Although Méliès was known to frequently reuse sets, in the case of “Gugusse Et L’Automate” it would not be surprising if he had used no set background at all as he did in “Un Homme de Têtes” / The Four Troublesome Heads (1898), and L'homme-Orchestre / One Man Band (1900). Using an overall black background would have been a wise choice if this was actually the first time he attempted the trick. For the second exposure of the film where the Automaton grows to life size, the actor would have been positioned far away from the camera so as to appear like a miniature. To accomplish the growing part of effect Méliès put the actor on a platform with rollers and pulled it towards the camera, preferring to keep the camera stationary to avoid excessive vibrations.

 

Ever the performer Georges often appeared in his own movies. In “Un Homme de Têtes” / The Four Troublesome Heads (1898), he shows up as four disembodied heads on tables while a fifth full-bodied incarnation of himself plays a fiddle. It would be no stretch of the imagination that he might have performed Gugusse himself. The Automaton however, more likely might have been performed by another actor. If standing still while being pulled around on a rolling platform was involved, and if the hijinks were anything like any of his other movies, Méliès most certainly would have given the part to an acrobat. Many of the actors in his movies were indeed professional dancers and acrobats.

 

The duration of the movie would have been fairly close to one minute. The Selig Catalog describes “Clown and Automaton” as being 65 feet in length. The earliest motion pictures were very short, displaying brief scenes and tricks all shot in a single take. Later as the technology and the concept of “Editing” were developed, movies became longer. In 1897 when “Gugusse Et L’Automate” was released the standard running time would have been about a minute. It is unlikely that Selig Polygraph would have made many additions or subtractions from the original story when they did their “Remake” five years later, bringing it in at 65 seconds. Many movie cameras back then could also double as projectors and were driven by a hand crank. It would take two turns of the crank to advance one foot of film through the camera/projector and the standardized speed for exposing and projecting film was one foot per second, giving us roughly one minute for 60 feet of film. Roughly, “Clown and Automaton” at 65 feet may have been the result of the camera operator not cranking fast enough, or Selig simply did not care much about the exact length of his pirated plot. Back then the movies were advertised in the length of the filmstrip itself. Since the projectors were cranked by hand the actual running time could vary. If the projectionist was bored he would crank slower and the film would run longer, if he got excited during an action shot he might crank faster, thus making the film run short. Interestingly enough though, if the camera operator got excited during an action shot while exposing the film, he might crank the film too fast, as a result he would accidently increase the number of film frames being exposed and create a slow motion effect. Imagine being the projector operator having to compensate for that.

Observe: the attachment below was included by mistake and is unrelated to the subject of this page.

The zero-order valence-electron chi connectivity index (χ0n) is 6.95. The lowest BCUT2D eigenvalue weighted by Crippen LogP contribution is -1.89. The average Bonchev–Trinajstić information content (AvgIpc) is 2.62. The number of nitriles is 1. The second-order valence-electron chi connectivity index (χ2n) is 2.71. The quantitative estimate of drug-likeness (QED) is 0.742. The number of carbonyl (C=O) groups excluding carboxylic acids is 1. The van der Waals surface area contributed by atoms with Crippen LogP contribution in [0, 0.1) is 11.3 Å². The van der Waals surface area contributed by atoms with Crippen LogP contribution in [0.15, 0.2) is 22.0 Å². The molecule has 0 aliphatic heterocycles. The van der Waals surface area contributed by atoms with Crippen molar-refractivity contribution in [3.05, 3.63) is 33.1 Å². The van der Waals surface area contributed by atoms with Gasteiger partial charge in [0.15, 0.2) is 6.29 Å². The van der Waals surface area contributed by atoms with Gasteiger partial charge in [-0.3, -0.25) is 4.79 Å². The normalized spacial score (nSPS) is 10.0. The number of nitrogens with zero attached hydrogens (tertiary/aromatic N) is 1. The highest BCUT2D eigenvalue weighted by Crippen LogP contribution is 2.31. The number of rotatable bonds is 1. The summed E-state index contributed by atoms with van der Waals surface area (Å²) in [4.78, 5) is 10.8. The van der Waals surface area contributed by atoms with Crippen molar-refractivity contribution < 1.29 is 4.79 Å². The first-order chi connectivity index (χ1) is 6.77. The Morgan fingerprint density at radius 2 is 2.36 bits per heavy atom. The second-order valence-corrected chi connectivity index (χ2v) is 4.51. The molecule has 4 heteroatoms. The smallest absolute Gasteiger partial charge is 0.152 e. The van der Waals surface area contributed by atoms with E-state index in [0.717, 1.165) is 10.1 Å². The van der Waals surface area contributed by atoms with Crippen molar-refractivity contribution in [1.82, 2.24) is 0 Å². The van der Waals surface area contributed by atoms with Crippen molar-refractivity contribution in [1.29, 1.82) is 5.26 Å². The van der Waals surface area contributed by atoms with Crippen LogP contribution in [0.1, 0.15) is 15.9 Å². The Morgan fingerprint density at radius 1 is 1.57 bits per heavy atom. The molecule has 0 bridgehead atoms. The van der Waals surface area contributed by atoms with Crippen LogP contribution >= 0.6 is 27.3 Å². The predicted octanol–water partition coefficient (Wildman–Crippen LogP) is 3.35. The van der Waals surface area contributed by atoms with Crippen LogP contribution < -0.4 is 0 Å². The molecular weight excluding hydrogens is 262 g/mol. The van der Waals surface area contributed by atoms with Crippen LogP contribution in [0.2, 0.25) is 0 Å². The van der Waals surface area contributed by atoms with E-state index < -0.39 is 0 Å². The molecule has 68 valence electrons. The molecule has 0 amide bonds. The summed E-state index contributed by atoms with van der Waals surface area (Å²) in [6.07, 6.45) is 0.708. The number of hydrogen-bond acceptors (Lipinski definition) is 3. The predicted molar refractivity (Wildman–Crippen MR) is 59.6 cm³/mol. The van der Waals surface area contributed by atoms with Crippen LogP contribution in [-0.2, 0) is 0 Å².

The Silent Era of motion pictures was surprisingly full of movies that featured robots, with up to one hundred known titles. Perhaps the most famous of all silent movie robots is Electra, aka “False Maria” in Fritz Lang’s “Metropolis” (1927). Brigitte Helm plays the beautiful revolutionary Maria who’s likeness is imposed upon a cold evil metal android intent on crushing the workers revolt. One year later Helm would play the last movie robot of the Silent Era. In “Alraune” (1928), she plays a seductive tragic victim of genetic engineering. Genetic engineering? Like in “Blade Runner”(1982)? Way back in 1928?